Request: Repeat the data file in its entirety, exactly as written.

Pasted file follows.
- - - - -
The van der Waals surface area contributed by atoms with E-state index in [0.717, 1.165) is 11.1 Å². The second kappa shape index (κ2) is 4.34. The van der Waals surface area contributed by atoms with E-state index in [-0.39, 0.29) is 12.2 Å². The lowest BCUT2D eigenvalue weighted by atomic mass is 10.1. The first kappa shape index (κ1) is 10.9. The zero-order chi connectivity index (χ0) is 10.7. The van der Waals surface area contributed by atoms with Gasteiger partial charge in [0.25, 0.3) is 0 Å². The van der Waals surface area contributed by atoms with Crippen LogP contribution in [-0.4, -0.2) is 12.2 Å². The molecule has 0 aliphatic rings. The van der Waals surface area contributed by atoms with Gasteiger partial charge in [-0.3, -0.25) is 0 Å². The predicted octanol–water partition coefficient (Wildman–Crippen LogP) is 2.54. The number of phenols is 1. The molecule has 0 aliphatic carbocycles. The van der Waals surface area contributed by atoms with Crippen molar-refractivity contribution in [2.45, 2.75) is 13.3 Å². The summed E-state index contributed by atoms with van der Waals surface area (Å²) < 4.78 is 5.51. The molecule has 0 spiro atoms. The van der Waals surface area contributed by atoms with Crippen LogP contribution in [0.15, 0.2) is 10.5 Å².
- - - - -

The van der Waals surface area contributed by atoms with E-state index in [0.717, 1.165) is 11.1 Å². The second kappa shape index (κ2) is 4.34. The van der Waals surface area contributed by atoms with E-state index in [-0.39, 0.29) is 12.2 Å². The lowest BCUT2D eigenvalue weighted by atomic mass is 10.1. The first kappa shape index (κ1) is 10.9. The zero-order chi connectivity index (χ0) is 10.7. The van der Waals surface area contributed by atoms with Gasteiger partial charge in [0.25, 0.3) is 0 Å². The van der Waals surface area contributed by atoms with Crippen LogP contribution in [-0.4, -0.2) is 12.2 Å². The molecule has 0 aliphatic rings. The van der Waals surface area contributed by atoms with Gasteiger partial charge in [-0.3, -0.25) is 0 Å². The predicted octanol–water partition coefficient (Wildman–Crippen LogP) is 2.54. The number of phenols is 1. The molecule has 0 aliphatic carbocycles. The van der Waals surface area contributed by atoms with Crippen molar-refractivity contribution in [2.45, 2.75) is 13.3 Å². The summed E-state index contributed by atoms with van der Waals surface area (Å²) < 4.78 is 5.51. The molecule has 0 spiro atoms. The van der Waals surface area contributed by atoms with Crippen LogP contribution in [0.15, 0.2) is 10.5 Å².